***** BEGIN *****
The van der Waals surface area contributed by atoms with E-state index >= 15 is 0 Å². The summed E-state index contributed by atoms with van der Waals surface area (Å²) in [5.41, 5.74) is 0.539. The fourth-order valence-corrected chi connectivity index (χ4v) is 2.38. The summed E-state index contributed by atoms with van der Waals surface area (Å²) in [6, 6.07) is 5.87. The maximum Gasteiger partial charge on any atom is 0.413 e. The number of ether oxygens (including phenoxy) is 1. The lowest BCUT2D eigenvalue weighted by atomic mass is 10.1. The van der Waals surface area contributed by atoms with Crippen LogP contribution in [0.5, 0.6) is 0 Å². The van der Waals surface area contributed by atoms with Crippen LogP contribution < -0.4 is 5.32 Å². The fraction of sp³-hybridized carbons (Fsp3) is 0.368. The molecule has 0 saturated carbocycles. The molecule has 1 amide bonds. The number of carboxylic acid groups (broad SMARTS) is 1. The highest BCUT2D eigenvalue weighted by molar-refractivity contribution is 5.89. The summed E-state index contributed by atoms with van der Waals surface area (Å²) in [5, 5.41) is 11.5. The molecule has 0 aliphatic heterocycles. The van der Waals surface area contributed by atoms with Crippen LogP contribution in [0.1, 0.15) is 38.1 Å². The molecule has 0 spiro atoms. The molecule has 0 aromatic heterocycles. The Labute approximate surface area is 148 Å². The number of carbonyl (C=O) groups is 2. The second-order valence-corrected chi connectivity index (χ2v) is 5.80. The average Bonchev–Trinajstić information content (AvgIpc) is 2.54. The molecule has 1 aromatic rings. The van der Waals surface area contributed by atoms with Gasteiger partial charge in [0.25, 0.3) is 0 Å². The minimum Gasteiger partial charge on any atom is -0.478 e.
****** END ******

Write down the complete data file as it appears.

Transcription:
The van der Waals surface area contributed by atoms with E-state index >= 15 is 0 Å². The summed E-state index contributed by atoms with van der Waals surface area (Å²) in [5.41, 5.74) is 0.539. The fourth-order valence-corrected chi connectivity index (χ4v) is 2.38. The summed E-state index contributed by atoms with van der Waals surface area (Å²) in [6, 6.07) is 5.87. The maximum Gasteiger partial charge on any atom is 0.413 e. The number of ether oxygens (including phenoxy) is 1. The lowest BCUT2D eigenvalue weighted by atomic mass is 10.1. The van der Waals surface area contributed by atoms with Crippen LogP contribution in [0.5, 0.6) is 0 Å². The van der Waals surface area contributed by atoms with Crippen LogP contribution < -0.4 is 5.32 Å². The fraction of sp³-hybridized carbons (Fsp3) is 0.368. The molecule has 0 saturated carbocycles. The molecule has 1 amide bonds. The number of carboxylic acid groups (broad SMARTS) is 1. The highest BCUT2D eigenvalue weighted by molar-refractivity contribution is 5.89. The summed E-state index contributed by atoms with van der Waals surface area (Å²) in [5, 5.41) is 11.5. The molecule has 0 aliphatic heterocycles. The van der Waals surface area contributed by atoms with Crippen LogP contribution in [0.1, 0.15) is 38.1 Å². The molecule has 0 spiro atoms. The molecule has 0 aromatic heterocycles. The Labute approximate surface area is 148 Å². The number of carbonyl (C=O) groups is 2. The second-order valence-corrected chi connectivity index (χ2v) is 5.80. The average Bonchev–Trinajstić information content (AvgIpc) is 2.54. The molecule has 1 aromatic rings. The van der Waals surface area contributed by atoms with Gasteiger partial charge in [0.25, 0.3) is 0 Å². The minimum Gasteiger partial charge on any atom is -0.478 e.